75 miles is a big distance to drive for free, to provide a service to the people who want the bees removed. Since it is not a swarm but a cutout, there is a lot more work involved to remove the bees. Don't put yourself in a position to regret going out that far. Charge what you feel is a fair price for the work you will be doing.

I have arrangements with local exterminators who refer the bee calls they get to me and alI the yellow jackets, etc, my calls turn out to be over to them. It works out well so far.

Big Bear
 

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I get asked to do cut-outs now and then. I mention the $100 an hour, and $250 minimum, plus the homeowner being responsible for all repairs. Then I remind them that a can of Raid is only $5. I tell them they can spend their money however they want, but if I were in their shoes (and I'm a beekeeper) I would be buying a can of Raid.

OK, So we raid them and we kill basically everything we can get to, in a cutout, how many times have you seen the hive straight in. You will kill some yes, but most of the time, not the colony, then you still have to tear the wall out. Are you informing them of that when you tell them to buy this can of raid? Do they know the level of problems they will encounter and know they still will have to tear out the wall to clean out the hive and the mess that they have made within the wall. DO they know if they don't do that then they will have bigger problems on their hand?? These are some of the things i would think about LONG before telling anyone to buy a can of raid. If you don't want to do the job, then no problem, but to me, it sounds almost like bad advice, but hey, ask my wife, I am never right......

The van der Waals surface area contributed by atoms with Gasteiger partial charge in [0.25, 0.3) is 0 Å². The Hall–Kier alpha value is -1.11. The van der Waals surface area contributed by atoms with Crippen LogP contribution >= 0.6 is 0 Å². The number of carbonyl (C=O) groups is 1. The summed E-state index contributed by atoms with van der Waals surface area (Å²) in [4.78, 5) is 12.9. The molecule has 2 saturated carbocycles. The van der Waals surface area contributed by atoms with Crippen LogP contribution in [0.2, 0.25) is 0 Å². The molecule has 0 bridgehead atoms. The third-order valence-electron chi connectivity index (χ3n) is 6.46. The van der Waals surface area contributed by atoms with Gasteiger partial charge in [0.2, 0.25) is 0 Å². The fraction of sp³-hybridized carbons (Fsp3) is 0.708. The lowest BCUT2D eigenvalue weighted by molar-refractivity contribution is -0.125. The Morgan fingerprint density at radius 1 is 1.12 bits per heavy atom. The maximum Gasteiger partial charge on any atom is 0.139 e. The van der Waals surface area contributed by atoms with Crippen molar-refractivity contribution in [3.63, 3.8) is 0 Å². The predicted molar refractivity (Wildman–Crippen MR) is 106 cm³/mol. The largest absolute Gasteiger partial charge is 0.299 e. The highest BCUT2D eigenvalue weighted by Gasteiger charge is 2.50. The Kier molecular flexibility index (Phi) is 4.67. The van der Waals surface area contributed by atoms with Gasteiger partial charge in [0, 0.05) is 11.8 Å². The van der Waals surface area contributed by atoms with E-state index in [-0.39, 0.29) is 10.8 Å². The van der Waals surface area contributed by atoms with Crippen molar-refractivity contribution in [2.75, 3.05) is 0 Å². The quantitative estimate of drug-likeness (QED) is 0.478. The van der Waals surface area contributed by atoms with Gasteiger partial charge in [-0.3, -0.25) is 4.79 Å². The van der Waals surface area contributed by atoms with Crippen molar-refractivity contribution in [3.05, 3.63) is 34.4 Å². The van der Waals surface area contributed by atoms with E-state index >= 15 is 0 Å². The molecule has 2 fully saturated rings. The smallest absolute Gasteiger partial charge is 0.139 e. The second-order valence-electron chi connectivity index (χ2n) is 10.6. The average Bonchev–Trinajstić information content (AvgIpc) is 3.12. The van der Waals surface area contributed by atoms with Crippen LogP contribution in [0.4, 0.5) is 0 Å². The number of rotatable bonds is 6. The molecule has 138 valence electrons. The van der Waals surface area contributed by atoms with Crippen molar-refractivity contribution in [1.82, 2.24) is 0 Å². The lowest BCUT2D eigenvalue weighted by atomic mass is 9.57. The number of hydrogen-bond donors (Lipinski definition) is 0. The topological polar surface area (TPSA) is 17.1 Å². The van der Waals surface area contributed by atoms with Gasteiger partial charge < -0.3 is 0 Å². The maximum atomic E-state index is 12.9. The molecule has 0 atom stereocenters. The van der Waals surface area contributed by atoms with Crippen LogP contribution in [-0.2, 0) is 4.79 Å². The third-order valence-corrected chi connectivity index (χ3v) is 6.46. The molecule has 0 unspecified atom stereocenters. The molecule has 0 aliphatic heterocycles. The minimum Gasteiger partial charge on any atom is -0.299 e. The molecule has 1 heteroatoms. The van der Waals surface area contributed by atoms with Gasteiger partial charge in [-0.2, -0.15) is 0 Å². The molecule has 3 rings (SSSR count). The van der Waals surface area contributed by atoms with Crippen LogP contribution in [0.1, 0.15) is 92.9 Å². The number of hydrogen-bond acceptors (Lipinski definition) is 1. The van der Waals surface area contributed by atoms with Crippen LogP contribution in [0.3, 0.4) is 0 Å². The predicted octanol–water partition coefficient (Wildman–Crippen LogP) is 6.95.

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I charge $30 to access the cutout and then $200 minimum to remove. So far the one call I had this year decided to go elsewhere which is fine by me. I also find that 90% of all honey bee cutouts are in fact yellow jackets or wasps at which point I tell em to get an exterminator.
I have retrieved four swarms this year for a total time significantly less than if I had done a cutout. To be honest I am not that interested in them and would not even consider it if more than 15 miles away.
 

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mobile homes are easy,BUT if they are low you end up working overhead....usually you just have to cut the cloth underneath...easy access...charge for travel time both ways&I start prices at $200 for removing the bees depending on access[6' ladder vs. a 32'laddeer]remember to talk with the people&get an impression if you need to write up a little release of liability for repairs &get them to sign it.Had an old scraggly guy in a little house want bees out&for some reason I decided to do this&he turned out to be an attorney[1 of his rental houses]&he refused to sign it...bye bye...C.Y.A.
 

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This is not a swarm call. This is a cut-out.

The going rate is usually around $100 an hour labor, with a $250 minimum for a cut-out. The homeowner is responsible for all repairs. Your job is to remove the colony, and you are not responsible for any incidental damages to the property.

If I were you, I would be charging $XX for travel costs over and above the $250 minimum charge.

I get asked to do cut-outs now and then. I mention the $100 an hour, and $250 minimum, plus the homeowner being responsible for all repairs. Then I remind them that a can of Raid is only $5. I tell them they can spend their money however they want, but if I were in their shoes (and I'm a beekeeper) I would be buying a can of Raid.
depending on where the nest is located that could work.
then there is chance of more damage if you do not remove the comb or bees returning.
do you tell them that? i do.